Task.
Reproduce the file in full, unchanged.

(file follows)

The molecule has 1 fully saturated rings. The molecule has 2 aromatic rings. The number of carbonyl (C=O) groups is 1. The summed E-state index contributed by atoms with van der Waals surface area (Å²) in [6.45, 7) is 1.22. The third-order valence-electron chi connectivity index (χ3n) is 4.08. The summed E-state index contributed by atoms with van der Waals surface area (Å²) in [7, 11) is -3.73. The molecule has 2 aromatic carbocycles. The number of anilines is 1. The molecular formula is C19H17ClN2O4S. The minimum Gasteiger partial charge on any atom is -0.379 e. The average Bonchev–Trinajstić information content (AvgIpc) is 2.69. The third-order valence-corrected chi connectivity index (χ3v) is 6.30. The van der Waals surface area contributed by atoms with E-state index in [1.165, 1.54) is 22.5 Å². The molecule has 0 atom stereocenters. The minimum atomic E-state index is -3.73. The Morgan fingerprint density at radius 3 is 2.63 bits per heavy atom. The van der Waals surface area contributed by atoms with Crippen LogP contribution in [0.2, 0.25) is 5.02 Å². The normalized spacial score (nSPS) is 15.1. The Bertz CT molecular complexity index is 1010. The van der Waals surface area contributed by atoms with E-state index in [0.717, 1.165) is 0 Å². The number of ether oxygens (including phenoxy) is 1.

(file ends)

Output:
The molecule has 1 fully saturated rings. The molecule has 2 aromatic rings. The number of carbonyl (C=O) groups is 1. The summed E-state index contributed by atoms with van der Waals surface area (Å²) in [6.45, 7) is 1.22. The third-order valence-electron chi connectivity index (χ3n) is 4.08. The summed E-state index contributed by atoms with van der Waals surface area (Å²) in [7, 11) is -3.73. The molecule has 2 aromatic carbocycles. The number of anilines is 1. The molecular formula is C19H17ClN2O4S. The minimum Gasteiger partial charge on any atom is -0.379 e. The average Bonchev–Trinajstić information content (AvgIpc) is 2.69. The third-order valence-corrected chi connectivity index (χ3v) is 6.30. The van der Waals surface area contributed by atoms with E-state index in [1.165, 1.54) is 22.5 Å². The molecule has 0 atom stereocenters. The minimum atomic E-state index is -3.73. The Morgan fingerprint density at radius 3 is 2.63 bits per heavy atom. The van der Waals surface area contributed by atoms with Crippen LogP contribution in [0.2, 0.25) is 5.02 Å². The normalized spacial score (nSPS) is 15.1. The Bertz CT molecular complexity index is 1010. The van der Waals surface area contributed by atoms with E-state index in [0.717, 1.165) is 0 Å². The number of ether oxygens (including phenoxy) is 1.